2

I wonder if there is any possibility to find files which are 32-bit ELF objects by using one single command in file system? I'm actually working in fedora 23 64 bit and can't locate any of those files but the exercise which I'm trying to do precisely says that it must be 32-bit ELF file. Thanks for any help.

3

All you need to do is check that the first 5 bytes in the file are 7f 45 4c 46 01 (that's what file does). So you only need to read 5 bytes off every file:

PERLIO=:raw find . -type f -size +51c -exec perl -lne '
  BEGIN{$/=\5};print $ARGV if $_ eq "\x7f\x45\x4c\x46\x01"; close ARGV' {} +

Here checking only regular files that are at least 52 bytes as that's the size of the ELF header for a 32 bit ELF file, though ELF files would generally be a lot bigger than that.

1

Try this:

find . -type f -exec file '{}' \; | grep -i 'elf 32'
0

You can use file command and look for the keyword executable in the output of this command. If found, grab the first 2 fields with awk, i.e., $1 and $2. there lies your answer. You can build a logic to do whatever you want to do with the 32-bit ELF files. Also you can look through the files in directories of your desire, in a loop.

0

You can use find to get the files, then file to get the file info and grep to search for the string 32-bit in the file's output:

find /bin /usr/bin -type f -exec sh -c '{ file -L "$1" | grep -q 32-bit ;} \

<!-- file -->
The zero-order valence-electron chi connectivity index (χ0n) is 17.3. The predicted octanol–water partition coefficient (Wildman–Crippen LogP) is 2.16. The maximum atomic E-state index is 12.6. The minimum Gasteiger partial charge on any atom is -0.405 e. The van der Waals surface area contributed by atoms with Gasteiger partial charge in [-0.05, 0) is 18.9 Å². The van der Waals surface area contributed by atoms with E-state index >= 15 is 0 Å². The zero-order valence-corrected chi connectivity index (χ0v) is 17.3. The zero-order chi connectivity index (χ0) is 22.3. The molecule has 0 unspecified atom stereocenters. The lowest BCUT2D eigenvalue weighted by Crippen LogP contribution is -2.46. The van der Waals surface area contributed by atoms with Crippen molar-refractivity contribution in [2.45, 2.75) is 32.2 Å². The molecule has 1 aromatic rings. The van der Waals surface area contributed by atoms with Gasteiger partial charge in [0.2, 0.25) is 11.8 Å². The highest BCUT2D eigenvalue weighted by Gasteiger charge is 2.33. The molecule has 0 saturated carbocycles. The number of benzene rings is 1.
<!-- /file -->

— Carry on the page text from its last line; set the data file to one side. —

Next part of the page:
&& echo "$1"' _ {} \;

Change/add location(s) to search to fit your need.

Example:

% find /usr/bin -type f -exec sh -c '{ file -L "$1" | grep -q 32-bit ;} && echo "$1"' _ {} \; 
/usr/bin/unix2dos
/usr/bin/dos2unix
0

There are at least 3 ways to do it. Instead of printing all file names I added | wc -l at the end of every suggested command to prove that they return the same:

  1. use find in conjunction with -exec:

    $ time find . -type f  -exec file {} \;  | grep -i "ELF 32" | wc -l
    2872
    
    real    0m7.422s
    user    0m5.095s
    sys     0m0.384s
    
  2. use find in conjunction with xargs - note that although it's much faster it's less safe as xargs will run a given command even if find returns no results and -r option used here is a GNU extension and is not specified POSIX:

    $ time find . -type f  | xargs -r file | grep "ELF 32" | wc -l
    2872
    
    real    0m1.754s
    user    0m1.712s
    sys     0m0.052s
    
  3. use grep to manually check header of each file. -r here is to ignore symlinks:

    $ grep -l -a -m1 $'^\x7F\x45\x4c\x46\x01' -r . | wc -l
    2872
    
0

Do you mean something like the file command used like this?

$ which ls
/bin/ls
$ file /bin/ls
/bin/ls: ELF 32-bit LSB  executable, Intel 80386, version 1 (SYSV), dynamically linked (uses shared libs), for GNU/Linux 2.6.24, BuildID[sha1]=cecbb9e27978d91bc6fe2cc4d46d0cd58deafdb2, stripped
$ 

You could do a find command piped to file as follows:

$ find /bin -type f -exec file '{}' \; | grep -c "ELF 32-bit LSB  executable" 
88
$ find /bin -type f -exec file '{}' \; 2>&1  | grep  "ELF 32-bit LSB  executable" | head -2
/bin/bzip2: ELF 32-bit LSB  executable, Intel 80386, version 1 (SYSV), dynamically linked (uses shared libs), for GNU/Linux 2.6.24, BuildID[sha1]=8ec5364bf1b5aae5a29b02aaa89db511e988f26a, stripped
/bin/more: ELF 32-bit LSB  executable, Intel 80386, version 1 (SYSV), dynamically linked (uses shared libs), for GNU/Linux 2.6.24, BuildID[sha1]=2cf8c3651ba3e5dd6a053d40a969b4b7bca9cac0, stripped
$

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